With the philosophic awareness of how the universal and unchangeable order of nature differs from the particular and changeable order of custom, there also arose (particularly in Aristotle's writings) an awareness of the need for prudence or practical wisdom in judging the variable circumstances of action in the light of an invariable or enduring human nature. What is naturally best for any particular society or individual will vary according to the character of that society or that individual, so that a prudent person must judge what is practicable and what is not for a society or an individual in the circumstances in which they find themselves. The prudent person judges how best to fulfill the enduring inclinations of human nature within the historical conditions in which he finds himself.
Mr. Anastaplo thought through these two themes--nature and prudence--by seeing how they arise in the great texts of philosophy, science, history, mathematics, theology, art, and literature. His writings offer careful readings of hundreds of texts. Five texts were especially important for him--Plato's Apology of Socrates, the Bible, the Declaration of Independence, the Constitution of the United States, and the writings of Abraham Lincoln.
Some of Mr. Anastaplo's readers were not satisfied by the style of his published writing, particularly in his many book collections of lectures and essays that don't seem to be tightly organized around a well-developed and unifying argument. He often said that he wanted to write a short book exploring his idea of nature. It is regrettable that he never wrote that book, because it might have elaborated and defended his reasoning about nature and prudence as the recurrent themes that tie all of his writing together into one long argument.
My own thinking about "Darwinian natural right" is in some respects a working out of some of the lines of thought that Mr. Anastaplo intimated in his writing. I have argued that the twenty natural desires of evolved human nature constrain but do not determine cultural traditions and prudential judgments.
Mr. Anastaplo lived his life with unyielding devotion to high principles, even when this was costly for himself and his family. Many people saw this as his great strength. Some saw it as his weakness. Even Justice Black said that Mr. Anastaplo was too stubborn for his own good.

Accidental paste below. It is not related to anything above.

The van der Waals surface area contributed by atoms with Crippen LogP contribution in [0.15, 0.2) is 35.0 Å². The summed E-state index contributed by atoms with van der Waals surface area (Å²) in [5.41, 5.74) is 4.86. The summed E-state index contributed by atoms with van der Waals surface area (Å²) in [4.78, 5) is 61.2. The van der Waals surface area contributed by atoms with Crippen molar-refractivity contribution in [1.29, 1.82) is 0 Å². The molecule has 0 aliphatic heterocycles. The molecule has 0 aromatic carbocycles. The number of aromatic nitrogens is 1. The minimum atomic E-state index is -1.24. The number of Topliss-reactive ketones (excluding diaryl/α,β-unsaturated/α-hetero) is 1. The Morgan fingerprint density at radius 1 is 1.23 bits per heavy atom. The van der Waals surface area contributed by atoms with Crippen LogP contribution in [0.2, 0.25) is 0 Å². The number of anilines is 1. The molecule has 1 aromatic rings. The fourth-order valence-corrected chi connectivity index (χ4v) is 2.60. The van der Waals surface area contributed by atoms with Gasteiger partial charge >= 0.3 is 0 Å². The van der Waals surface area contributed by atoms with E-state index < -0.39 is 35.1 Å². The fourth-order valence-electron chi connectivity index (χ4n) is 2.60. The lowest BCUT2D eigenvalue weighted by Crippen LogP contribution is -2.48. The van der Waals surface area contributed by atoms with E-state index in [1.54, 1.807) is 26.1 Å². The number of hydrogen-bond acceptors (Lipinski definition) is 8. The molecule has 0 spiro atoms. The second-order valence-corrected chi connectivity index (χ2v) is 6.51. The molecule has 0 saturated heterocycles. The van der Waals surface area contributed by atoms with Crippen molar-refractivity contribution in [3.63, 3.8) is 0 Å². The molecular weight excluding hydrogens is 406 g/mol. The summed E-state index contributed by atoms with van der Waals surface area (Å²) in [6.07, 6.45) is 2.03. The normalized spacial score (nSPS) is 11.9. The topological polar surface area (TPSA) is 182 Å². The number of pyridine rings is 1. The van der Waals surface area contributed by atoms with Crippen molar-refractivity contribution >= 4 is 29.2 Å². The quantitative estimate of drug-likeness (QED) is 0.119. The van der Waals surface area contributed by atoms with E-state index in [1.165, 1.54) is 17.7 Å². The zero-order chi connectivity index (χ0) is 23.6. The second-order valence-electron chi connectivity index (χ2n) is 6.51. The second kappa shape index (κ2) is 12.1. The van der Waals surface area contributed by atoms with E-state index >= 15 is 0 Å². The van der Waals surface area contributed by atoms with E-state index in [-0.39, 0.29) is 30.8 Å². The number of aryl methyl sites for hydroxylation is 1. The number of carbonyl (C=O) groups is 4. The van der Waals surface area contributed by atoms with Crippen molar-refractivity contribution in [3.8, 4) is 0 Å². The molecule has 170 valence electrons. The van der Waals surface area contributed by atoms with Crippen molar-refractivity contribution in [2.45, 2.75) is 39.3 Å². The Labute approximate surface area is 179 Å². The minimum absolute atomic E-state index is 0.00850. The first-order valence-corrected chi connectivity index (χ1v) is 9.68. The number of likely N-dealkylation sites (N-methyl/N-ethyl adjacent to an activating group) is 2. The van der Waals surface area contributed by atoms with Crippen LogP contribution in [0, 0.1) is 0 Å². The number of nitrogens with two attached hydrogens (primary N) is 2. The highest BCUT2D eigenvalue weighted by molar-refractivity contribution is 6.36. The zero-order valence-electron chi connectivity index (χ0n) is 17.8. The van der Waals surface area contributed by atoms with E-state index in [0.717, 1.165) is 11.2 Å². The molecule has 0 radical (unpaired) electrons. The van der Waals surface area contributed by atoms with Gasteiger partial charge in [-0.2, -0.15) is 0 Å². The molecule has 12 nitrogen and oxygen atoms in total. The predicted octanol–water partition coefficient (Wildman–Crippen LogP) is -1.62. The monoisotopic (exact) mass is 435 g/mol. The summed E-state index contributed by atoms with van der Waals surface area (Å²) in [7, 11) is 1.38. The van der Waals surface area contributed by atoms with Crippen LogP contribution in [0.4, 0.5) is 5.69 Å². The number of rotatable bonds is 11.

I was fortunate to spend some time with Mr. Anastaplo a few days ago. He was alert as he talked about his life and intellectual career. Hundreds of boxes of papers were being collected for delivery to the University of Chicago Library where they will be organized in the Special Collections section. He was hopeful that people in the future might find some of that material instructive.
He was calm and thoughtful in preparing for his death. I was reminded of his essay on death in his book Human Being and Citizen, in which he wrote: "Death, if faced up to--if not concealed by euphemisms and cosmetics--should remind us of the natural terms of living things and hence of nature and of models for a good life, models that do not depend on one's individuation but rather on one's approximation to a standard guiding other men as well."
Although Mr. Anastaplo did not have much interest in David Hume, I have written about what I see as the many points of agreement between Hume and Mr. Anastaplo. And as I now think about his life and death, I am reminded of Adam Smith's report about Hume's death, which ended thus: "Upon the whole, I have always considered him, both in his lifetime and since his death, as approaching as nearly to the idea of a perfectly wise and virtuous man, as perhaps the nature of human frailty will permit."
I will miss him.
But he will live on in my memories of him. He will also live on in my reading of the texts and my thinking about the themes that were important to him, and which should be important to all of us as human beings and citizens.